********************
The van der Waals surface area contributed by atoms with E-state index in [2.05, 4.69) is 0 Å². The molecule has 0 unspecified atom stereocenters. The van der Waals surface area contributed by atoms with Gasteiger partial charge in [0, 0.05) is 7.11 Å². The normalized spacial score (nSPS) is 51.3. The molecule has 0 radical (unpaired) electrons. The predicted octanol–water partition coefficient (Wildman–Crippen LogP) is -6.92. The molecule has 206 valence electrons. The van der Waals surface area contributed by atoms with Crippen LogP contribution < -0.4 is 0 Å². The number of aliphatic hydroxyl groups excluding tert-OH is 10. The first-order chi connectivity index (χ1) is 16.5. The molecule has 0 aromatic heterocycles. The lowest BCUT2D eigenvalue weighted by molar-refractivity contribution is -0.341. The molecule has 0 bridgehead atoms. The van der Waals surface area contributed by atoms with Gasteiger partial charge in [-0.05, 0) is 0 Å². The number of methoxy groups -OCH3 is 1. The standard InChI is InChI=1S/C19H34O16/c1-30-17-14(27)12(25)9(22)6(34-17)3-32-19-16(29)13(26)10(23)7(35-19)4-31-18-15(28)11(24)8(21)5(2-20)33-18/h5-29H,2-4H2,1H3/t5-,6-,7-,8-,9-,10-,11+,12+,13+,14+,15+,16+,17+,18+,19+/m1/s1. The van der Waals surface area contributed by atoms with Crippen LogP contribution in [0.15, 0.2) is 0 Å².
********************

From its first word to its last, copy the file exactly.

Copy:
The van der Waals surface area contributed by atoms with E-state index in [2.05, 4.69) is 0 Å². The molecule has 0 unspecified atom stereocenters. The van der Waals surface area contributed by atoms with Gasteiger partial charge in [0, 0.05) is 7.11 Å². The normalized spacial score (nSPS) is 51.3. The molecule has 0 radical (unpaired) electrons. The predicted octanol–water partition coefficient (Wildman–Crippen LogP) is -6.92. The molecule has 206 valence electrons. The van der Waals surface area contributed by atoms with Crippen LogP contribution < -0.4 is 0 Å². The number of aliphatic hydroxyl groups excluding tert-OH is 10. The first-order chi connectivity index (χ1) is 16.5. The molecule has 0 aromatic heterocycles. The lowest BCUT2D eigenvalue weighted by molar-refractivity contribution is -0.341. The molecule has 0 bridgehead atoms. The van der Waals surface area contributed by atoms with Gasteiger partial charge in [-0.05, 0) is 0 Å². The number of methoxy groups -OCH3 is 1. The standard InChI is InChI=1S/C19H34O16/c1-30-17-14(27)12(25)9(22)6(34-17)3-32-19-16(29)13(26)10(23)7(35-19)4-31-18-15(28)11(24)8(21)5(2-20)33-18/h5-29H,2-4H2,1H3/t5-,6-,7-,8-,9-,10-,11+,12+,13+,14+,15+,16+,17+,18+,19+/m1/s1. The van der Waals surface area contributed by atoms with Crippen LogP contribution in [0.15, 0.2) is 0 Å².